Use a heat-resistant jug for this because you are going to be pouring boiling water and cold water into it - something that would destroy anything that wasn't heat resistant.
|1tsp sugar - food for the yeast|
Here, I'm using a 1pint Pyrex glass jug but a plastic jug will do just as well, if not better - see further down this page for why.
Add the sugar - this is just food for the yeast.
You can use any sugar you like, it doesn't really matter which type - you can use jaggery or Chinese sugar if you want - but if you are adding yeast to something with a delicate flavour then use white sugar.
The sugar will dissolve really well in boiling water but hot water will kill the yeast, so here, we are going to take advantage of the situation.
|Dissolve instantly in 100mls boiling water.|
We are going to make roughly 300mls of yeast suspension and we need it to be around 35C. We have cold water and boiling water so, if we mix roughly one part of boiling water with two parts of cold water, we will end up with something that is roughly right - keep the proportions when scaling this up or down.
Add 100mls of boiling water, straight from the kettle and stir the sugar until it dissolves - this is fairly quick, around 10 seconds.
Now add twice as much cold water as you had boiling water so in this case, add 200mls of cold water and give it a quick stirr, just to mix it up.
|Bring down temperature to around|
35C with 200mls of cold water.
If you were wondering about the proportions of water and their temperatures, the temperature multiplied by the mass, for the same liquid should be the same. The point where error creeps in is that the jug we are using also holds heat. If you have not much water and a large, heavy jug then the heat from the boiling water will be absorbed by that instead of going to make the cold water warm. With that in mind and the typical scale of things that happen in kitchens for domestic food preparation such as this, the minimum I would prepare is 300mls, ie 100mls of boiling water. If less is needed, then just tip the surplus away. Don't keep it, always used fresh yeast.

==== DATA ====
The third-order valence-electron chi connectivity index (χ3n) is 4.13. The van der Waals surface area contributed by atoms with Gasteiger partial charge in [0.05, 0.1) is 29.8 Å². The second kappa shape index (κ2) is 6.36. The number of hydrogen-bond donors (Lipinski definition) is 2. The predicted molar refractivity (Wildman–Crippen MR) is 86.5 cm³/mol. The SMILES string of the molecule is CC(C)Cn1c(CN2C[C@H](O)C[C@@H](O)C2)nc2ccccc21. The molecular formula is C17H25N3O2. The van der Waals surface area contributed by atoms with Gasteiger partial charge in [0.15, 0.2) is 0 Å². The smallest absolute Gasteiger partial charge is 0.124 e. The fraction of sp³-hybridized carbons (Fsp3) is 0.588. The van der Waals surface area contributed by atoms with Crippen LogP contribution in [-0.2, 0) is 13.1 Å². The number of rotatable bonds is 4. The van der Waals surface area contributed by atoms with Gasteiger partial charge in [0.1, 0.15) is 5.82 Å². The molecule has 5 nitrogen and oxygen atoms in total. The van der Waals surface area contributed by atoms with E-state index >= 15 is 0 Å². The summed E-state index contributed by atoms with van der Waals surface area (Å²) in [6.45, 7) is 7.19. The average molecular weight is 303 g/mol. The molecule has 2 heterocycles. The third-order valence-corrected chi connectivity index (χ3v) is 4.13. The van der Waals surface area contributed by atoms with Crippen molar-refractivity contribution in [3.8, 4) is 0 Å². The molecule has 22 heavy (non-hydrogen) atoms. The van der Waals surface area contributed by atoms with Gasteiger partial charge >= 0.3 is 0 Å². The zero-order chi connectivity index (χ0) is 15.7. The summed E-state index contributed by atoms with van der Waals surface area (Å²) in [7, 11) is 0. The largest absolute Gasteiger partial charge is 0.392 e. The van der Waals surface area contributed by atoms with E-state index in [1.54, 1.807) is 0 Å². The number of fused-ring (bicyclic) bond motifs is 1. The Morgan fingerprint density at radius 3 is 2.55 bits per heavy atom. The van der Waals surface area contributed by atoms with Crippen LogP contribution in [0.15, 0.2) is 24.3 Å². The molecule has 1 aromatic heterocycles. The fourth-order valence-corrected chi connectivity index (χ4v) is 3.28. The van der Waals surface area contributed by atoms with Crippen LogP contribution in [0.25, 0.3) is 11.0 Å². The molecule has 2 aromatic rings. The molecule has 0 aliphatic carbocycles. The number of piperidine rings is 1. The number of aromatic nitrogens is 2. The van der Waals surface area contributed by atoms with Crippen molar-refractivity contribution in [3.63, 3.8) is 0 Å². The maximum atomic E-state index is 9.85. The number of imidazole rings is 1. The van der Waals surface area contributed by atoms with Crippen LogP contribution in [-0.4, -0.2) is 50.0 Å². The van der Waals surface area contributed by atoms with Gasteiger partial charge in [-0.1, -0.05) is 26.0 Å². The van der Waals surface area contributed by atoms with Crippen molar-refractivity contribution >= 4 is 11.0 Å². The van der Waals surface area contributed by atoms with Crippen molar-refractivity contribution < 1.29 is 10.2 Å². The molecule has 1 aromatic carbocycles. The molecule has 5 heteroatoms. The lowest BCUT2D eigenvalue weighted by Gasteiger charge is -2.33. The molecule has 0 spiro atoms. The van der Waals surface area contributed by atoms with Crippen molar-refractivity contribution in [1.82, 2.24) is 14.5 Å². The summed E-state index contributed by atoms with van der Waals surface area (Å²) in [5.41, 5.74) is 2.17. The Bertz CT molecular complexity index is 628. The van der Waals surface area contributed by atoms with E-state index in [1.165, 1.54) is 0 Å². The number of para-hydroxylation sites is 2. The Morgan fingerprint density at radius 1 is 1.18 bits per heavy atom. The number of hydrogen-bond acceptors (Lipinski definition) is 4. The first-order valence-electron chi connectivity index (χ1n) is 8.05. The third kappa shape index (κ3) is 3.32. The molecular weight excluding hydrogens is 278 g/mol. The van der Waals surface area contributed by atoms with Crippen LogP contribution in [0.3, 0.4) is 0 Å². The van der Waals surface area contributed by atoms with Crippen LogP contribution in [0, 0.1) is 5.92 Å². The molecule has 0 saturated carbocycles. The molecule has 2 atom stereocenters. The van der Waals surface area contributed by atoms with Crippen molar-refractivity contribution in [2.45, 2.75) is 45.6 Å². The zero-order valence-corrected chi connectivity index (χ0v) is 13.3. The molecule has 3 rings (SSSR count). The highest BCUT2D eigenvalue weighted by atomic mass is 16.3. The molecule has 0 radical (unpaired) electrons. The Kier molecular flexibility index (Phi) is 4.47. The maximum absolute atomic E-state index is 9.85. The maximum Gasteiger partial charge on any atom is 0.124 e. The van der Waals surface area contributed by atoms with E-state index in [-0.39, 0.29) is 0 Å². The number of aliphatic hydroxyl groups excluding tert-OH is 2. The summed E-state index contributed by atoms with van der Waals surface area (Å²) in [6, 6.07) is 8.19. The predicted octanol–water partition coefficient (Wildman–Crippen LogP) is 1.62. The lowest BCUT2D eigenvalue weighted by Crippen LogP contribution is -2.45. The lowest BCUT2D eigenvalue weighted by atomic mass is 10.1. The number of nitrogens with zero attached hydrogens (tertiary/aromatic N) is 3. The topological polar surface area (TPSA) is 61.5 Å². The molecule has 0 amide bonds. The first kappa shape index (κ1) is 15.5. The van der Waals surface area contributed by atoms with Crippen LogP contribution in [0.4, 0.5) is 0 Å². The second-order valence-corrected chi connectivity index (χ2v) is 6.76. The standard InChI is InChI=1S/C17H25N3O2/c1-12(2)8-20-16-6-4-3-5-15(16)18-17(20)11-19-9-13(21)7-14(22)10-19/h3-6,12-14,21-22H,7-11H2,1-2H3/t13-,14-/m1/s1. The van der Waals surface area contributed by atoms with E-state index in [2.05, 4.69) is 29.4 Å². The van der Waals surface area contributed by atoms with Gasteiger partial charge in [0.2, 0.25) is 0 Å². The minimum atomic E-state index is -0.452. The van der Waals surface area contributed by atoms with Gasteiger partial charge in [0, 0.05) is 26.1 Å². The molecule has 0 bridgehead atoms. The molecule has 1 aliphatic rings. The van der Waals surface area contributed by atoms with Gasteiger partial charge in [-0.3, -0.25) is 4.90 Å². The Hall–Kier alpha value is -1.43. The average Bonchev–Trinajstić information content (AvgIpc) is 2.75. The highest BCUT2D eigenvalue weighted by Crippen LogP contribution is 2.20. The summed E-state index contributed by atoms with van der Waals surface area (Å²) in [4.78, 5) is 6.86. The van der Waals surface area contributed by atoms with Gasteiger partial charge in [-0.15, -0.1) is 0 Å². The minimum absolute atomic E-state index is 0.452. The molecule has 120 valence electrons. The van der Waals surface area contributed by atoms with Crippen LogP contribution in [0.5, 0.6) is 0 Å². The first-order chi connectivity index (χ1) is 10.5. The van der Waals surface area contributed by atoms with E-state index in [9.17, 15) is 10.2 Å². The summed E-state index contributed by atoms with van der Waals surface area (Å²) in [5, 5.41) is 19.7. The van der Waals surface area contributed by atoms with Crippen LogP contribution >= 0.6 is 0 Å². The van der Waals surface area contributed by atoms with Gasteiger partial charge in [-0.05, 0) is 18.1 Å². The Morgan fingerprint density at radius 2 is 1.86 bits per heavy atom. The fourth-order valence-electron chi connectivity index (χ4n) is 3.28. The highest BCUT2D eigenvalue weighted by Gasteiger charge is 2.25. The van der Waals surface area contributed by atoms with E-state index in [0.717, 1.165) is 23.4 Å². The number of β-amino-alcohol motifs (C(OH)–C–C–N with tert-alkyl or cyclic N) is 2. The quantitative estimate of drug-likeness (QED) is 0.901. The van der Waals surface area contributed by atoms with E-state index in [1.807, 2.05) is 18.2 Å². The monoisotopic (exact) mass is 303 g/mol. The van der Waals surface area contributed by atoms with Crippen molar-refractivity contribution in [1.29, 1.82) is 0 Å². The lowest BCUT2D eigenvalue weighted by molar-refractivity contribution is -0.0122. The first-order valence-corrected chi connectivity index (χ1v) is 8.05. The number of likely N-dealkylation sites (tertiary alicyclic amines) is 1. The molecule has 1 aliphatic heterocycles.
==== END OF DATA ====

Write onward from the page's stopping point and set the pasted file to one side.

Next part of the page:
This is the yeast. It isn't dry but it does crumble if you apply a bit of force to it.
|Real yeast - you can use dried if you can't get this.|
You can get it from the supermarkets that make their own bread, on-site. They will (or should) be more than happy for the odd domestic user to have a bit of spare live yeast - after all, it does get you in the shop, buying other things as well, instead of going off to a different supermarket that will supply you with yeast.
If you really can't get hold of this stuff then dried yeast will do as a direct substitute instead - just use a little less (it has less water in it) and give it a bit longer to get going (it isn't just having a snooze like the live yeast, it is positively dormant).
Into the lovely, sweet water that is around blood temperature, add the yeast and mix it in well.
|Crumble it into the sweet, tepid|
water, cover and leave it.
If you are using live yeast, you will have to stir it and squish it against the side with a spoon until it is all dispersed.
If you are using dried yeast granules, tip them in a give them a stir, and then again a few seconds later, and so on, until they have dispersed.
Finally, cover the yeast suspension with a dry tea towel and put it somewhere warm for around 10-20 minutes.
After that time, either:
|Sometimes it has a 'head', sometimes|
it just fizzes, like this one.
In the case of the latter, just stir that into the rest of the liquid before you use it.
- it should be producing bubbles that burst when they get to the surface - this produces a proper 'fizz' sound when you stir it up; or,
- it should have a 'head' of yeast foam on it.
It doesn't matter which of the two it does, as long as it is producing gas and doing it quickly enough, it is ready to use.
If it is a bit on the slow side,
- it might be that it is a bit cool so you can warm it up to body temperature (warm to the touch, not hot) by putting it in the microwave oven for a few seconds, then giving it a stir and trying it again; or,
- it just hasn't had long enough to get going.
so just give it a bit longer.
- Dried yeast is often not as active as live yeast because the drying process tends to kill them off more.
- Live yeast could be a little older than is optimal and again, might not have enough live yeast in it.
- Also, you might not have added enough yeast in the first place.